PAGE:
Military Officials Say Climate Change Presents "Significant And Direct Risks To US Homeland"

The USS Nimitz, a supercarrier. US Navy

Several high-ranking retired military and national security officials have declared climate change as a “significant and direct” threat to the US and its military. In a series of statements released this week by the Center for Climate and Security, a Washington-based think tank, 25 former senior officials are calling on the next US president to create a cabinet-level post to deal specifically with climate change.

The signatories, which include the former commander of the US Central Command, underline that conflict, state failure, and mass migration will get worse in already unstable regions as global temperatures climb.

“The impacts of climate change present significant and direct risks to the US homeland, including to critical energy and military infrastructure,” they said. “Climate change increases stress on water, food and energy security both in the US and globally, resulting in unique and hard-to-predict security risks.”

This isn’t the first time that climate change has been declared a threat to national security. The US Department of Defense announced last year that “global climate change will aggravate problems such as poverty, social tensions, environmental degradation, ineffectual leadership and weak political institutions that threaten stability in a number of countries.”

The White House under the Obama administration has repeatedly stated that climate change is a direct threat to the nation’s security, as well as the wider world.

“What we know is that – as human beings are placed under strain, then bad things happen,” Obama said last year, as reported by the Washington Post. “And, you know, if you look at world history, whenever people are desperate, when people start lacking food, when people – are not able to make a living or take care of their families – that’s when ideologies arise that are dangerous.”

Obama is a data and evidence-driven Commander-in-Chief. He has a great respect for the scientific method, and does not make decisions without immersing himself in the most up-to-date literature. In terms of the rise of dangerous ideologies and behaviors, then, the science shows he’s dead right, and this new statement is further validation of this line of thought.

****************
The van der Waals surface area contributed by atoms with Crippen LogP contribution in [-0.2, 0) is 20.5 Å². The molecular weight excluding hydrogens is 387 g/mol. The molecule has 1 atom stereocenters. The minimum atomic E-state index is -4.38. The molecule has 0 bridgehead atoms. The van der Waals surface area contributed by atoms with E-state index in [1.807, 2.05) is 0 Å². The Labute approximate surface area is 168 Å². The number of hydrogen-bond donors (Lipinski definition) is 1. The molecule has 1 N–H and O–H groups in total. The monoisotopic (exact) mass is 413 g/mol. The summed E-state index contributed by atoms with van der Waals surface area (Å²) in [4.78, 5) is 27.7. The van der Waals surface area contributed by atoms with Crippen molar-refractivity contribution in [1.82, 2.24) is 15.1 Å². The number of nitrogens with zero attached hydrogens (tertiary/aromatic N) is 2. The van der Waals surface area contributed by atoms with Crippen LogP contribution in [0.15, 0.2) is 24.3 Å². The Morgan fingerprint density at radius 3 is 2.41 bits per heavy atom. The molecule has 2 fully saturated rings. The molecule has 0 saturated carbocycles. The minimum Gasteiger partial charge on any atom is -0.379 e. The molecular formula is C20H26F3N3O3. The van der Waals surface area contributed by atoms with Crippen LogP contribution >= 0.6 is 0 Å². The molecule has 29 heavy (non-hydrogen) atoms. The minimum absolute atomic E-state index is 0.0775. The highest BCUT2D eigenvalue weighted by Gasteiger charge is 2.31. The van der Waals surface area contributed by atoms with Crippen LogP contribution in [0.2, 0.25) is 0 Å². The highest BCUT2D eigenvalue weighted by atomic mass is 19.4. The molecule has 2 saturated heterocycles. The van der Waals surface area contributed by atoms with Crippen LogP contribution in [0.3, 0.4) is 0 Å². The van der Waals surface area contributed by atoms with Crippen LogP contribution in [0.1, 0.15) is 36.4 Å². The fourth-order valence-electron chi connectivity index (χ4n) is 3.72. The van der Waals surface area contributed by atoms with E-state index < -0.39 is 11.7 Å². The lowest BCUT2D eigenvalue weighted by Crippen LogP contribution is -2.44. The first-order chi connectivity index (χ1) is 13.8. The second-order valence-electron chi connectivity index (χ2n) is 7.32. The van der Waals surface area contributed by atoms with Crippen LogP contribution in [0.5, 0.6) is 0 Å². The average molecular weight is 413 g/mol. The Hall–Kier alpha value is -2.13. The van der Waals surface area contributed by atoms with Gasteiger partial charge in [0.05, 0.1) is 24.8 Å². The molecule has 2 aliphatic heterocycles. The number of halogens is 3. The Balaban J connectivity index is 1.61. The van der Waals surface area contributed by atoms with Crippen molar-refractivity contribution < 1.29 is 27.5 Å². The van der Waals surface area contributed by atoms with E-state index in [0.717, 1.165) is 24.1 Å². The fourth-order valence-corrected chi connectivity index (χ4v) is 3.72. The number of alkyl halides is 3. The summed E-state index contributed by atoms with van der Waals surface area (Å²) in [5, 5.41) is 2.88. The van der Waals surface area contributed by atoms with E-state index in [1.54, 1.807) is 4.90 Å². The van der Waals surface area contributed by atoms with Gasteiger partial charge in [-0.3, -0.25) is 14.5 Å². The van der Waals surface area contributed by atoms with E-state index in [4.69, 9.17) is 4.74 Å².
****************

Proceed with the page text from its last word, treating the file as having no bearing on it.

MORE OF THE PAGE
Obama is trying to make climate change mitigation and environmentalism one of his lasting legacies. Frederic Legrand - COMEO/Shutterstock

As one particularly distressing review recently pointed out, climate change has already exacerbated conflict around the world in a range of diverse settings.

From civil war intensity in sub-Saharan Africa to insurgency in India, there is a worryingly linear relationship between temperature and conflict. By 2100, temperature-induced stress could contribute towards an extra 22,000 murders, 180,000 rape cases, and 1.2 million aggravated assaults in the US alone.

There is also a clear link between the economic prowess of a region and its proclivity for conflict. Generally speaking, the wealthier a nation is, the less likely it is to engage in civil war. By the century’s end, it’s possible that the global GDP will have shrunk by nearly a quarter of its current value, which guarantees that poorer nations will become less stable over time.

Hillary Clinton, the Democratic candidate for the US presidency, clearly acknowledges and accepts the science behind climate change, as well as the unfolding catastrophes it’s causing. “Climate change is an urgent threat and a defining challenge of our time,” a statement on her campaign website reads. “It threatens our economy, our national security, and our children’s health and futures.”

Donald Trump, the Republican flag bearer, has a long track record of denying that climate change is even real, let alone it being a threat to national security. “I believe there’s weather,” he declared last year.

Whomever occupies this building from next January onwards has the power to act swiftly on climate change – if they so choose, that is. Sean Pavone/Shutterstock

[H/T: Reuters]

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